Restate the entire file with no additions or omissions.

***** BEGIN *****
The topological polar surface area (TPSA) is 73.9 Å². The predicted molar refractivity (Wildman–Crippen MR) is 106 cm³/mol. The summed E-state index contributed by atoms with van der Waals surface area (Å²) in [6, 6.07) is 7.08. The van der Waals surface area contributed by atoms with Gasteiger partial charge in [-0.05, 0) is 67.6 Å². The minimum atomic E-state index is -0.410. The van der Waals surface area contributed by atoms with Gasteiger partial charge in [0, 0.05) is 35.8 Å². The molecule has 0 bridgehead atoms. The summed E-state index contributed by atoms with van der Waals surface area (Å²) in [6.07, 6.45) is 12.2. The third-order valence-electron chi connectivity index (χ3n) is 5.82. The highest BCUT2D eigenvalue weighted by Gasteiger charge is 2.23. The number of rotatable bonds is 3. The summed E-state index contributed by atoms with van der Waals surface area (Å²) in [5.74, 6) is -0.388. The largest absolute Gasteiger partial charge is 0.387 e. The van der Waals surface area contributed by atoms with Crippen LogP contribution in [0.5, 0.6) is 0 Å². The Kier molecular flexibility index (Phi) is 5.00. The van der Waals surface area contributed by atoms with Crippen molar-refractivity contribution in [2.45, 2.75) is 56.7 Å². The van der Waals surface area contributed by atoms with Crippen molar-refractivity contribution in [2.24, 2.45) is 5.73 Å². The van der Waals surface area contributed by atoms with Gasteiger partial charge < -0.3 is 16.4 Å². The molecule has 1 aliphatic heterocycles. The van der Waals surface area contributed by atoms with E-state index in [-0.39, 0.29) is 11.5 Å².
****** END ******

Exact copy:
The topological polar surface area (TPSA) is 73.9 Å². The predicted molar refractivity (Wildman–Crippen MR) is 106 cm³/mol. The summed E-state index contributed by atoms with van der Waals surface area (Å²) in [6, 6.07) is 7.08. The van der Waals surface area contributed by atoms with Gasteiger partial charge in [-0.05, 0) is 67.6 Å². The minimum atomic E-state index is -0.410. The van der Waals surface area contributed by atoms with Gasteiger partial charge in [0, 0.05) is 35.8 Å². The molecule has 0 bridgehead atoms. The summed E-state index contributed by atoms with van der Waals surface area (Å²) in [6.07, 6.45) is 12.2. The third-order valence-electron chi connectivity index (χ3n) is 5.82. The highest BCUT2D eigenvalue weighted by Gasteiger charge is 2.23. The number of rotatable bonds is 3. The summed E-state index contributed by atoms with van der Waals surface area (Å²) in [5.74, 6) is -0.388. The largest absolute Gasteiger partial charge is 0.387 e. The van der Waals surface area contributed by atoms with Crippen LogP contribution in [0.5, 0.6) is 0 Å². The Kier molecular flexibility index (Phi) is 5.00. The van der Waals surface area contributed by atoms with Crippen molar-refractivity contribution in [2.45, 2.75) is 56.7 Å². The van der Waals surface area contributed by atoms with Crippen molar-refractivity contribution in [2.24, 2.45) is 5.73 Å². The van der Waals surface area contributed by atoms with Gasteiger partial charge < -0.3 is 16.4 Å². The molecule has 1 aliphatic heterocycles. The van der Waals surface area contributed by atoms with E-state index in [-0.39, 0.29) is 11.5 Å².